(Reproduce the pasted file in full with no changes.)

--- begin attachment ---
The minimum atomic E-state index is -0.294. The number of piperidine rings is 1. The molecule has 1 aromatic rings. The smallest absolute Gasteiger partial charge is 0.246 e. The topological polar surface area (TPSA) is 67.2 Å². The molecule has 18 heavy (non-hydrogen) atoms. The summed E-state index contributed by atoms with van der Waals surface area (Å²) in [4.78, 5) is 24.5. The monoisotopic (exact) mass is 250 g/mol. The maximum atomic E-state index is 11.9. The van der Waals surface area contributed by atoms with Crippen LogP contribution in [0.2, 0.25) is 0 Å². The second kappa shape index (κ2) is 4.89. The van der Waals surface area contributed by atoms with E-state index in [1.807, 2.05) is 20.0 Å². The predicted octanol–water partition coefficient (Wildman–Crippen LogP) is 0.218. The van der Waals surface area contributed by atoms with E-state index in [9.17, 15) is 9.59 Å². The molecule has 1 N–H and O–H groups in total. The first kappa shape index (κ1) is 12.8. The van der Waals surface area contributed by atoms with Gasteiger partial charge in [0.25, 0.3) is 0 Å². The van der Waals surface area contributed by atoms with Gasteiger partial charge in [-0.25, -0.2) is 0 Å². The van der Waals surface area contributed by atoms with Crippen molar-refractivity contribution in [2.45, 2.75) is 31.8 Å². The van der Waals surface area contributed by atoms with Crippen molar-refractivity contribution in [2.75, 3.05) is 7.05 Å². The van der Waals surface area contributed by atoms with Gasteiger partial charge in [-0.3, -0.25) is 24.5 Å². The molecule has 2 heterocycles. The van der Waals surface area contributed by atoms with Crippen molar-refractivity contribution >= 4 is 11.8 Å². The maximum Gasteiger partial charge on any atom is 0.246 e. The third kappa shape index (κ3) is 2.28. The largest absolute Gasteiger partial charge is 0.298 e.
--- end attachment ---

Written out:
The minimum atomic E-state index is -0.294. The number of piperidine rings is 1. The molecule has 1 aromatic rings. The smallest absolute Gasteiger partial charge is 0.246 e. The topological polar surface area (TPSA) is 67.2 Å². The molecule has 18 heavy (non-hydrogen) atoms. The summed E-state index contributed by atoms with van der Waals surface area (Å²) in [4.78, 5) is 24.5. The monoisotopic (exact) mass is 250 g/mol. The maximum atomic E-state index is 11.9. The van der Waals surface area contributed by atoms with Crippen LogP contribution in [0.2, 0.25) is 0 Å². The second kappa shape index (κ2) is 4.89. The van der Waals surface area contributed by atoms with E-state index in [1.807, 2.05) is 20.0 Å². The predicted octanol–water partition coefficient (Wildman–Crippen LogP) is 0.218. The van der Waals surface area contributed by atoms with E-state index in [9.17, 15) is 9.59 Å². The molecule has 1 N–H and O–H groups in total. The first kappa shape index (κ1) is 12.8. The van der Waals surface area contributed by atoms with Gasteiger partial charge in [0.25, 0.3) is 0 Å². The van der Waals surface area contributed by atoms with Gasteiger partial charge in [-0.25, -0.2) is 0 Å². The van der Waals surface area contributed by atoms with Crippen molar-refractivity contribution in [2.45, 2.75) is 31.8 Å². The van der Waals surface area contributed by atoms with Crippen molar-refractivity contribution in [2.75, 3.05) is 7.05 Å². The van der Waals surface area contributed by atoms with Gasteiger partial charge in [-0.3, -0.25) is 24.5 Å². The molecule has 2 heterocycles. The van der Waals surface area contributed by atoms with Crippen molar-refractivity contribution >= 4 is 11.8 Å². The maximum Gasteiger partial charge on any atom is 0.246 e. The third kappa shape index (κ3) is 2.28. The largest absolute Gasteiger partial charge is 0.298 e.